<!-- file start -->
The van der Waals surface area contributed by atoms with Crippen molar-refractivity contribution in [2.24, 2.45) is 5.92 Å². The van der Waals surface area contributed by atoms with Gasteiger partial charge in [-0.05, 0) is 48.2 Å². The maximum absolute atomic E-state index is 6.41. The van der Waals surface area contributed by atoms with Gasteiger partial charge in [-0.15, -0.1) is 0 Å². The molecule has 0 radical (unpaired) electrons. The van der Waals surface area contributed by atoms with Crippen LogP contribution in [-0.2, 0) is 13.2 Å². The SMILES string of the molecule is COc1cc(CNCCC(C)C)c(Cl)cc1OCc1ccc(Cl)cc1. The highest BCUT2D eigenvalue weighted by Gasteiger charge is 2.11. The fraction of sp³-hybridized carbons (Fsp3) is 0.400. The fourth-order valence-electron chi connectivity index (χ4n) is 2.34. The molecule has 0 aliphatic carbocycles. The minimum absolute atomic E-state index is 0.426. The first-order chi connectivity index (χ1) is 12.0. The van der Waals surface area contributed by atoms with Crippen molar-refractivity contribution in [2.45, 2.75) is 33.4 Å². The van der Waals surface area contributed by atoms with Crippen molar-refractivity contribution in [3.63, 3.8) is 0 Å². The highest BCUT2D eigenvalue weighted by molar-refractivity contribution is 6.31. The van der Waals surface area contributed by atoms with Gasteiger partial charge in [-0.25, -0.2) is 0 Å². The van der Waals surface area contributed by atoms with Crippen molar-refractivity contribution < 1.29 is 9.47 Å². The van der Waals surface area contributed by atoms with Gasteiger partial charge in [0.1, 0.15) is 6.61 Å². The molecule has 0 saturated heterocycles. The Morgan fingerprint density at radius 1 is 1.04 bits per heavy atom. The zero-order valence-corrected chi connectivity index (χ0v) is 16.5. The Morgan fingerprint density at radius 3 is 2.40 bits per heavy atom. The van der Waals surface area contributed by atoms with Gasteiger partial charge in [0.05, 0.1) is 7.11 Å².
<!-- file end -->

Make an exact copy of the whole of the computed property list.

The van der Waals surface area contributed by atoms with Crippen molar-refractivity contribution in [2.24, 2.45) is 5.92 Å². The van der Waals surface area contributed by atoms with Gasteiger partial charge in [-0.05, 0) is 48.2 Å². The maximum absolute atomic E-state index is 6.41. The van der Waals surface area contributed by atoms with Gasteiger partial charge in [-0.15, -0.1) is 0 Å². The molecule has 0 radical (unpaired) electrons. The van der Waals surface area contributed by atoms with Crippen LogP contribution in [-0.2, 0) is 13.2 Å². The SMILES string of the molecule is COc1cc(CNCCC(C)C)c(Cl)cc1OCc1ccc(Cl)cc1. The highest BCUT2D eigenvalue weighted by Gasteiger charge is 2.11. The fraction of sp³-hybridized carbons (Fsp3) is 0.400. The fourth-order valence-electron chi connectivity index (χ4n) is 2.34. The molecule has 0 aliphatic carbocycles. The minimum absolute atomic E-state index is 0.426. The first-order chi connectivity index (χ1) is 12.0. The van der Waals surface area contributed by atoms with Crippen molar-refractivity contribution in [2.45, 2.75) is 33.4 Å². The van der Waals surface area contributed by atoms with Crippen molar-refractivity contribution in [3.63, 3.8) is 0 Å². The highest BCUT2D eigenvalue weighted by molar-refractivity contribution is 6.31. The van der Waals surface area contributed by atoms with Gasteiger partial charge in [-0.25, -0.2) is 0 Å². The van der Waals surface area contributed by atoms with Crippen molar-refractivity contribution < 1.29 is 9.47 Å². The van der Waals surface area contributed by atoms with Gasteiger partial charge in [0.1, 0.15) is 6.61 Å². The molecule has 0 saturated heterocycles. The Morgan fingerprint density at radius 1 is 1.04 bits per heavy atom. The zero-order valence-corrected chi connectivity index (χ0v) is 16.5. The Morgan fingerprint density at radius 3 is 2.40 bits per heavy atom. The van der Waals surface area contributed by atoms with Gasteiger partial charge in [0.05, 0.1) is 7.11 Å².